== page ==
Furthermore, the economy’s equilibrium conditions could change, so that aggregate earnings would capture a larger share of national income. There is some evidence that this is now occurring in advanced economies, with the proliferation of labor-saving digital technologies and the globalization of supply chains suppressing income growth.
That said, some trends may be having the opposite effect on expectations for earnings growth. More than two-fifths of the S&P 500’s earnings come from external markets, some of which, like Europe and Japan, are barely growing, while others, like China, are slowing.
The appreciation of the dollar exacerbates the situation for US markets, because it creates headwinds for exporters and causes companies’ foreign earnings, reported in dollars, to decline. And a slowdown in productivity growth, together with excessive leverage and persistent public-sector underinvestment, may be undermining medium-term potential economic growth.
While expectations of faster earnings growth may well be contributing to elevated P/E levels, the current situation is complicated, to say the least. What is certain is that expectations of high earnings growth would have a more durable positive effect on P/E levels than the suppression of the equity risk premium.
The other important factor affecting P/E is the risk-free rate. As monetary policy normalizes – a process that has already begun in the United States – the risk-free rate is expected to rise to a level that is consistent with stable 2% inflation, which, in turn, corresponds with a level of unemployment. What precisely that rate is, however, remains uncertain – and extremely difficult to determine, given that it is affected by virtually every aspect of the unfolding growth patterns.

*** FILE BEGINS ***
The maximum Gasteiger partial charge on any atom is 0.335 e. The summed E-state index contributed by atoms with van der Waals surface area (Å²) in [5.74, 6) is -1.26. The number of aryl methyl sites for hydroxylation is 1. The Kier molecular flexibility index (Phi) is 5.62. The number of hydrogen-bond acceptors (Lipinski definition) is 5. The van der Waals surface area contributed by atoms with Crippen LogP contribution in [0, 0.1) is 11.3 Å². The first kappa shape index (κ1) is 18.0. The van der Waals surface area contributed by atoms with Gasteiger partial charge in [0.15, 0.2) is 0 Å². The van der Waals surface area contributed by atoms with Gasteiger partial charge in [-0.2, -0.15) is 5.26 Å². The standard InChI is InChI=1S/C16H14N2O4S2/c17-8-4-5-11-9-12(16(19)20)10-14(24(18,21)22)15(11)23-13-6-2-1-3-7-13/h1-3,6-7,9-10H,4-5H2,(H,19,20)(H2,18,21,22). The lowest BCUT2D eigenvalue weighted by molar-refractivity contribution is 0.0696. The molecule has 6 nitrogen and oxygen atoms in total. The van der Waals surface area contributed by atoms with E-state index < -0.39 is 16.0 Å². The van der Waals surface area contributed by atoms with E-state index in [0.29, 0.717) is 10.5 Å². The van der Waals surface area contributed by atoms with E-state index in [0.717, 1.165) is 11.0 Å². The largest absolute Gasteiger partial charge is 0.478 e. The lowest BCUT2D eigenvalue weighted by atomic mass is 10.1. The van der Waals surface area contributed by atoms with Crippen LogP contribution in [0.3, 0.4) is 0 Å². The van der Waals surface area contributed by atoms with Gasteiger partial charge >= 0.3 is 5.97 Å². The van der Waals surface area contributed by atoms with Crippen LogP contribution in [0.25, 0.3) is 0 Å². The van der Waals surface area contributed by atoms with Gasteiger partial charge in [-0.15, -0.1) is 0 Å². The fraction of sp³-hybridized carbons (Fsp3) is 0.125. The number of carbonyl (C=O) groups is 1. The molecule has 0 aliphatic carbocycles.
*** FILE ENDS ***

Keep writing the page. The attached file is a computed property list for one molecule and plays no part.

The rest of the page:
Nonetheless, several features of current growth patterns stand out: excess productive capacity, persistent high leverage, declining labor content in goods-and-services production, and an increasingly unequal distribution of income both between labor and capital, and across labor-income segments, with their differential savings rates. Together, these patterns could lead to an extended period in which aggregate demand limits growth. With growth not constrained on the supply side, there would be little inflationary pressure, and the neutral interest rate that is consistent with non-inflationary full employment could simply be lower than it used to be for an extended period.
Where does this leave us? In my view, it is difficult to make a strong case for a significant sustained increase in earnings growth in this environment, meaning that growth alone would not justify current equity valuations. But the lower-discount-rate argument is more persuasive, and is consistent with underlying economic conditions and central banks’ mandates.
That said, in such a complex environment, investors can be expected to reach widely disparate conclusions, which will sustain – if not increase – market volatility.
Michael Spence is Professor of Economics at NYU’s Stern School of Business
Copyright: Project Syndicate.